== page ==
Returning to the case of the Comares dome, by virtue of aesthetic
relevance of the limits, the half-stars at the margins of the supporting
square strengthen the virtual continuity/infinity of the design beyond
it, in an endless expansion which confers on the artefact the aesthetic
character of a space in dilation, of an open field. Such a property makes
the ceiling morphology oppose the enclosed shape of the Qur’anic heav-
enly bodies, due to their strict numerical limitation. The area where the
walls and roof meet, namely between both edges of the two parts form-
ing the hall structure, draws a sharp line outlined by an impressive
muqarnas cornice. No transitional elements mediate the meeting between
the squared and circular morphologies; an observable fact meaning that
aesthetically they do not meet each other, but are outdistanced occur-
rences. The concrete result of this disposition is a radical change that
operates between two absolute distinct and parallel spaces: one con-
densed and circumscribed by four walls, firmly limited in their upper
part by the cornice; the other spreading infinitely beyond, like a frag-
ment of sky seen from an open air patio.

In concise terms, the dome configuration offers an exact example of
what Michael Fried eloquently called ‘a deductive structure’, speaking
about the works of Frank Stella, the American abstract artist, especially
the paintings that present concentric stripes. (Plate viii) They are

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index

133

qa˚ída låmiyyå (Ibn al-Kha†íb) 98
Queen of Sheba (Bilqís) xii, 26, 27,

29, 30, 31, 32, 33, 34, 36, 38, 40
Qur’an xiii, 8, 43, 52, 54, 55, 56,

57, 58, 62, 80, 100, 104; al-Falaq
(Qur’an 113): sura of Daybreak
49; al-Naml (Qur’an 27): sura of
the Ant 3, 26–41; al-Nïr (Qur’an
24): sura of the Light 35; al-Mulk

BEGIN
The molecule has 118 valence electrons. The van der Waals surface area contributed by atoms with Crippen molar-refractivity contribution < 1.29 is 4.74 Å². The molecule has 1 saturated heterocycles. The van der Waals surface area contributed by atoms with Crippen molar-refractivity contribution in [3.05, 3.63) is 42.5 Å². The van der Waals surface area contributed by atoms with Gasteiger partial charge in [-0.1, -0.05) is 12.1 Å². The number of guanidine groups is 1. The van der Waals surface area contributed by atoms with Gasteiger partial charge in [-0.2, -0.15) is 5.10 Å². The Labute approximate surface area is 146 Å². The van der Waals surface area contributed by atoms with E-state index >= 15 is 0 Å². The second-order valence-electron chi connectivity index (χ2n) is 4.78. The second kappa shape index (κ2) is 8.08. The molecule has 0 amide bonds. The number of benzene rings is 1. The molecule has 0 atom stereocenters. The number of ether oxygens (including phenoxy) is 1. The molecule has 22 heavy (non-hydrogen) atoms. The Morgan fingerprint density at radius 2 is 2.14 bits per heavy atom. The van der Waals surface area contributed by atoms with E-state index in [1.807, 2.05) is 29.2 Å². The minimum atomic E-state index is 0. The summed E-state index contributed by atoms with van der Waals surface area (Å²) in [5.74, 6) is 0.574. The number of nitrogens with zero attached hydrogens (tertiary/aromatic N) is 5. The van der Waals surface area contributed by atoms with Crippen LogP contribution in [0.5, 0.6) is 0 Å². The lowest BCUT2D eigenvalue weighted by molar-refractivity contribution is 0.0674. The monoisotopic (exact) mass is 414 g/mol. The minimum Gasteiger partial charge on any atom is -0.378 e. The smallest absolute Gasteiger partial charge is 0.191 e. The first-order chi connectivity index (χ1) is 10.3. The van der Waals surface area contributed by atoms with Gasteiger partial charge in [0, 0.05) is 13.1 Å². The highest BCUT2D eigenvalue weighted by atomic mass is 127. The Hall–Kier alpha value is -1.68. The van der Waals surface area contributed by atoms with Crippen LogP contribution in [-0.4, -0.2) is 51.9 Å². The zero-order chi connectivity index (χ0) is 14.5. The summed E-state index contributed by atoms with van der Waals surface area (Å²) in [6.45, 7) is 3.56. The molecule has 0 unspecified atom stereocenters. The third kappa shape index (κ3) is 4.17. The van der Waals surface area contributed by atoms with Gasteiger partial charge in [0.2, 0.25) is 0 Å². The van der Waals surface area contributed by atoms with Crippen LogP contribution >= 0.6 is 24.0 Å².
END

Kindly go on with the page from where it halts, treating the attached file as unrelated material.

(Qur’an 67); sura of the
Kingdom 46, 50–1, 57; sura of
the City of Sabå (Qur’an 34) 20,
33

Raqqa 32
Raså’il Ikhwån al-Íafå’ 75
Raspail, Thierry 106
Rémi Auxerre 19
Renaissance 24
Rhetorics (Aristotle) 9, 17
Risåla fí mudåwåt al-nufïs (Ibn

Óazm) 8
Roman art 97
Rothko, Mark xii, 3, 78
Ruscha, Edward 106, 107
Russell, Bertrand 62
Russian Suprematism 71

Saadian (dynasty, kingdom) 31
Sabra, A.I. xi
Safavid (dynasty, kingdom) 70, 136
Saljuq (dynasty, kingdom) 73
Samanid (dynasty, kingdom) 99,

100, 104, 105
Samarkand 99
Sanjar, Sultan 73
Scholastics, Scholasticism 5, 7, 13,

14, 19, 23, 136
School of Chartres 23
scientific chromatism 120n
Scot Erigène, John 19
The Sense and the Felt (Ibn Rushd) 63
Serres, Michel 3, 69
Seurat, Georges 120n
Seville 7
Signac, Paul 120n
Socrates, Socratic 56
Solomon 26, 27, 28, 29–33, 36, 37,

38
Soto, Jesus-Rafael 120n
Spain 70
Stella, Frank 59
Suhrawardí 13
Syria 28, 32

al-®abarí, Abï Ja‘far Mu˙ammad b.
Jarír 29

Tafsír må ba‘da’l-†abí’a (Ibn Rushd)
16

Taifa kingdoms 6
Talkhís Kitåb al-nafs (Ibn Rushd) 16
Ta’ríkh al-rusul wa’l-mulïk (al-®abarí)

29
®awq al-hamåma (Ibn Óazm) 8
Tha‘labí 29
Thesaurus Opticus 7
Thomas of York 14
Thousand and One Nights 28
Timurid (dynasty, kingdom) 69, 99,

108
Toledo 31
Topkapi Scroll. 70
The Topkapi Scroll (Necipo� lu) 69,

91

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beauty and islam

134

Tractatus Logico-philosophicus
(Wittgenstein) 46, 74

Trattato della pittura (da Vinci) 24

Umayyad (dynasty, kingdom) 41
Uthïlïjiyå Aris†å†ålís 12

Vasarely, Victor 120n

da Vinci, Leonardo 24

Wahb b. Munnabih 30
Witelo 13, 23
Wittgenstein, Ludwig xii, 3, 56, 66

Yemen 44, 81
Yïsuf (I) 50